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Old 02-18-2013, 01:37 PM
 
14 posts, read 24,528 times
Reputation: 16

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Quote:
Originally Posted by kelly.bacon82 View Post
My husband and I are going to be moving to St. George within the next two months and are getting nervous on if we are going to fit in and meet people. We come from Pennsylvania and are not mormon. We are very outgoing people and love to meet new people but being non mormon are we going to have a problem? Also, we enjoy going out to dinner and enjoying a night out. Does nightlife even exist in this town? We love the climate and the outdoor activities but we are concerned about the ability to meet friends and not be discriminated against because we arent mormon. Also, we plan on starting a family and I have read children have a hard time if they arent mormon. Lastly, if anyone has a in site on the current economic situation affecting the area I would appreciate it. Thanks! Any advise will be greatly appreciated!

Please read my quote to Ashley555 and the parents concerened about their son going away to Dixie
College. If you are friendly with your neighbors, you will find they are, more than likely, they are the kindess and most friendly people you will ever meet. Just ask them to please not try to 'convet' you, you would like they friendship...I think you might be amazed And no, this is not a 'lively partying city', but you must try the Painted Pony and George's for lunch/dinner (they serve beer & cocktails) and there is a very nice Elks Club. Mesquite, NV is just down I-15 about 35 minutes that has what most Nevada cities/towns has only on a smaller scale. Good Luck
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Old 02-27-2013, 02:45 PM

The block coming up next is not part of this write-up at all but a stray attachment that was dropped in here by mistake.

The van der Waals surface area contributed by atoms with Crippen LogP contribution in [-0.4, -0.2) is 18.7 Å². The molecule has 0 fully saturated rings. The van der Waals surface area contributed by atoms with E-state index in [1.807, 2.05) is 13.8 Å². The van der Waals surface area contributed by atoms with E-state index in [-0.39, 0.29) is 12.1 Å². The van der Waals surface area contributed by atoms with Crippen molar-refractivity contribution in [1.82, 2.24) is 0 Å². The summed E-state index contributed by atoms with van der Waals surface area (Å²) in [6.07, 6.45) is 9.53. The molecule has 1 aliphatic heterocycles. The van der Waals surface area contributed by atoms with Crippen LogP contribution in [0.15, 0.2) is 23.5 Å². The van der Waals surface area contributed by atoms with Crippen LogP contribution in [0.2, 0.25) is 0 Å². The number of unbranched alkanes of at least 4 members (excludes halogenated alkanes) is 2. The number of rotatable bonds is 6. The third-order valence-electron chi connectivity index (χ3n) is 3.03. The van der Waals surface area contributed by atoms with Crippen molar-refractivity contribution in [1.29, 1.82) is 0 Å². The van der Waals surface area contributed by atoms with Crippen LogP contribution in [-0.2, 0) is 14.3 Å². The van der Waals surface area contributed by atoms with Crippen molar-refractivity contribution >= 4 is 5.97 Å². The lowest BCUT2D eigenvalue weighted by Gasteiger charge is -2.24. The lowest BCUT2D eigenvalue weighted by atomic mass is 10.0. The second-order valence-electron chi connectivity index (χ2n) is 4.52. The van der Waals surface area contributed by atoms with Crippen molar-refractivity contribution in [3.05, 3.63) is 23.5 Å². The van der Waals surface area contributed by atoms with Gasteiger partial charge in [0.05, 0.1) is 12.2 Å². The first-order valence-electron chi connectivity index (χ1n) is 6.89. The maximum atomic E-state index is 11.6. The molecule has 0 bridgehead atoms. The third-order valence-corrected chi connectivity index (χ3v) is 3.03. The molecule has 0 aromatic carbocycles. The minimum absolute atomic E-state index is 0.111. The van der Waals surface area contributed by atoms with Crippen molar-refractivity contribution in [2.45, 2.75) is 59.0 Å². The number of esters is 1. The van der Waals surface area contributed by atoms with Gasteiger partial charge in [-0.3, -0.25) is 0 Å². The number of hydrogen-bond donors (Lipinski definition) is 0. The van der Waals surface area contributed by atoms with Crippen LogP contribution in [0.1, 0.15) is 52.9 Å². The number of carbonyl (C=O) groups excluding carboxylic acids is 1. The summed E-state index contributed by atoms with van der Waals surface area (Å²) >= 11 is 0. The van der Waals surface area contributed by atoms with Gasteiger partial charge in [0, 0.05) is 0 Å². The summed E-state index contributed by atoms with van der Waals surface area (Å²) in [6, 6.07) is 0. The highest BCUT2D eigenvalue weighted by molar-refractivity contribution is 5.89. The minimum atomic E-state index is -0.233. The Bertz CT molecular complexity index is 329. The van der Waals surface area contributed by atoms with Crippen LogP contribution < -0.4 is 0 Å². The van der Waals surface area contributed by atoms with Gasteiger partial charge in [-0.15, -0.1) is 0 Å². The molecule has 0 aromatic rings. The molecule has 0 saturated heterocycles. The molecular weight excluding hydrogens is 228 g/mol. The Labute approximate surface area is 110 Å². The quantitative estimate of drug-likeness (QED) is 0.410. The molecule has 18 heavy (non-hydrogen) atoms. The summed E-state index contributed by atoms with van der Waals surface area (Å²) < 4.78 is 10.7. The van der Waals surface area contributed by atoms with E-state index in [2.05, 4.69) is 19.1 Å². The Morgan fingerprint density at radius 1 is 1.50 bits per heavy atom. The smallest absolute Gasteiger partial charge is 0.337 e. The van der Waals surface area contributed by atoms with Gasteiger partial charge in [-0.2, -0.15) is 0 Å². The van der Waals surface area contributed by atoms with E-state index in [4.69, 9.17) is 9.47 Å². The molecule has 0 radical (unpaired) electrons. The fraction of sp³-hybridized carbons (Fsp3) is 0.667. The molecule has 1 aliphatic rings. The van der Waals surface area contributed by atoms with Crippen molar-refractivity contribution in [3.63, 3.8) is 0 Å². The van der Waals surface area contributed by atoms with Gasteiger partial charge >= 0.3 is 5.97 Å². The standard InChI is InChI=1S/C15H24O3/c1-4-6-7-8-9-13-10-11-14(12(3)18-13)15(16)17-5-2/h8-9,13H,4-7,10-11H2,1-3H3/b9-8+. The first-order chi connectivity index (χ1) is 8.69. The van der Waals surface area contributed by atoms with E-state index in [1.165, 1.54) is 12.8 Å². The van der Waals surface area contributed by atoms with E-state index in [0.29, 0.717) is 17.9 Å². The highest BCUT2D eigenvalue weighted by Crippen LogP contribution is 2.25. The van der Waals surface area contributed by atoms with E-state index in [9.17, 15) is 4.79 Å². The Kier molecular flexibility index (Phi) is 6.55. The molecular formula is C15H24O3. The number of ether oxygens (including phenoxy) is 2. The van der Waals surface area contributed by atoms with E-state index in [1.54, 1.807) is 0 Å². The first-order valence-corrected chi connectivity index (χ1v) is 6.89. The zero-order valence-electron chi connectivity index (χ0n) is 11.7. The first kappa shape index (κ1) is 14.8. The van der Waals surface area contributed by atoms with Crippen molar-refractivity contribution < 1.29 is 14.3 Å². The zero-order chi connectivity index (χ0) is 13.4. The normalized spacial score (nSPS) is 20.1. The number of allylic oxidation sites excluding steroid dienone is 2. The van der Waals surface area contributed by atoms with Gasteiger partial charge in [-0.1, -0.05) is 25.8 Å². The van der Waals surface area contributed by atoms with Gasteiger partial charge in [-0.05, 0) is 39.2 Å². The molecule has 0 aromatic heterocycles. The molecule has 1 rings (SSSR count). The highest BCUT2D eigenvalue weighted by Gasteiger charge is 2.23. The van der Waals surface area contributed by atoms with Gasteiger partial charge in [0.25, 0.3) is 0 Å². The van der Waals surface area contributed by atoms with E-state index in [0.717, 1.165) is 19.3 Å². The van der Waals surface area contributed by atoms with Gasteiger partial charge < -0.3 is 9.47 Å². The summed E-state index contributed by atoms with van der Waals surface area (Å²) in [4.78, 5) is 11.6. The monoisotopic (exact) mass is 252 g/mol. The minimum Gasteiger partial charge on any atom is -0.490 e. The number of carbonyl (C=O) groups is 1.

119 posts, read 180,845 times
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I really think it depends on what phase of life you are at. If you are retiring to St George, there should be no issues. If you are young and have no kids, there should be no issues. Being a family with school age kids can be tricky. I found it easy when my kids were small. Boys seem to be easier especially if your son joins scouts. I saw no issues with boys until high school and it was only in academic planning. The high schools only carry information on Utah higher education. My child planned on a competetive out of state school. Most of his friends are planning on mission (the age just dropped to 18) and are not taking the AP classes and college level work and are very focused on mission. Luckily my son could care less about the mission talk and concentrates on academics.

For girls it has been hard. I admit my daughter goes to a school that is almost 100% LDS but it also has some of the best test scores, behavior, standards and teachers. My daughter has had a much harder time since girls talk earlier about marriage, kids, missions and college. Boys seem to be into weight lifting , basketball scouts and video games. My daughter has a select group of friends(the odd bunch, some LDS some not) but she is ignored by the elite group of multi-generational LDS girls. She is afriad to say she might not want a more then one kid, or wants to go to graduate school and doesnt want to think about marriage till 25 because some girls really come down hard on her. Tween girls are already talking about early marriage and kids(alot of it is because their older siblings are married and married at 18/19). Most of her classmates are aunts and uncles already.
i think it is an odd landlocked place for kids to grow up. As I watch kids grow up, they play sports, do the scout thing, go to church, but don;t seem to leave Utah much(I would say besides disneyland trips, and visiting salt lake 50% of the kids never see another major city. They are 18 and have never gone to a real museum, been to ethnic resturants, or seen other ways of life. It is just a lack of diversity passed down generationally. By the time I was 10 I could tell you a little about many cultures and religions and I lived in a small new england town. During a recent geography bee only 2 kids even knew the smallest city (vacatican city) or what a pope was. Most kids are very nice and respectful but they are shocked to learn the whoe world isn't mormon. When I said there are over 1 billion Muslims and Catholics, they look shocked. These are bright honor students who should know basic world geography and history by now.
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Old 03-06-2013, 12:30 PM
 
14 posts, read 24,528 times
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Quote:
Originally Posted by golightlygirl View Post
Wheel....